We have these piles of coastal pebbles
In our house,
Hidden in dishes, bowls, and jars
Or stashed in dresser drawers.
Washington Island's are monotone grey,
And it was surprisingly hard to walk on them with bare feet.
Florida's have yellows and whites with the dark
And are mixed with polished bits of coral and shells.
The waves of Northern California gave us mostly black
With dark reds that gleamed when wet from the pounding surf.
And from Luderitz, we have a handful of agates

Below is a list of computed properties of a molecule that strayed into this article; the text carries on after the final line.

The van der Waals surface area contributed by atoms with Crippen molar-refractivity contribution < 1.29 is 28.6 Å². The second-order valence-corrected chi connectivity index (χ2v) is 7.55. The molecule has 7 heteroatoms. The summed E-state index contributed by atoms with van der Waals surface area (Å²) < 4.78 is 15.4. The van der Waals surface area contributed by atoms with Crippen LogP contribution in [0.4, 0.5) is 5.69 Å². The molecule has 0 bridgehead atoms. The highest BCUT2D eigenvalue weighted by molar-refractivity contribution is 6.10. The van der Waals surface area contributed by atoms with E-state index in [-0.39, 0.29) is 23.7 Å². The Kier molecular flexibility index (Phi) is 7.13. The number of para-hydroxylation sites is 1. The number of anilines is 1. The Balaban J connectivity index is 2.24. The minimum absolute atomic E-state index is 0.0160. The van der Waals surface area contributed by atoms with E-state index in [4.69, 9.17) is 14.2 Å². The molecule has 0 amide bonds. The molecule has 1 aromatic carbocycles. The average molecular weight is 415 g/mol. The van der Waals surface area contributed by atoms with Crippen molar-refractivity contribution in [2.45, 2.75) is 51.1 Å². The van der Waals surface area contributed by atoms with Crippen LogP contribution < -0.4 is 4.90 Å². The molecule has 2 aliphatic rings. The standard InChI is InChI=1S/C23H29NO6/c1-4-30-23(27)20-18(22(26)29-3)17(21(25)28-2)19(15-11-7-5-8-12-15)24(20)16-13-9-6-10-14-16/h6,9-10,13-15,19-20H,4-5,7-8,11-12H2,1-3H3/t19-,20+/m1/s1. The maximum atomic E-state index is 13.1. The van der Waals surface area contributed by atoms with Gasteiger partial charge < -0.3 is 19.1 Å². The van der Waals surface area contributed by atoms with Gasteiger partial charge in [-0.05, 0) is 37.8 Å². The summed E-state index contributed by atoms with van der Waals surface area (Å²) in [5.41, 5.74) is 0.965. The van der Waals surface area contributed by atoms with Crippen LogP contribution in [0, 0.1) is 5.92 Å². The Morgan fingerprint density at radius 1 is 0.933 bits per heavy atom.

With stripes that kept us searching for hours.
What is it about these little rocks
That draws us through the waves to pounce
And pocket a treasure?
Is it the magnitude of their history, pulled back
And forth against the sand by waves for longer
Than we have been alive?
Do we think we are saving them from their destiny as
Bits of sand--stopping time's process by placing in a jar
In our sock drawer out of elements?
Maybe we crave something smooth in our hand
And rocks will never pull away, hesitating to commit?
Or, are these shiny stones a record of a moment, a shrine
To an hour when time stood still for us--no phones, no cars,
No arguments--just the sand, the wind, and the
Waves that gave up their jewels to a stranger
Who needed to smile?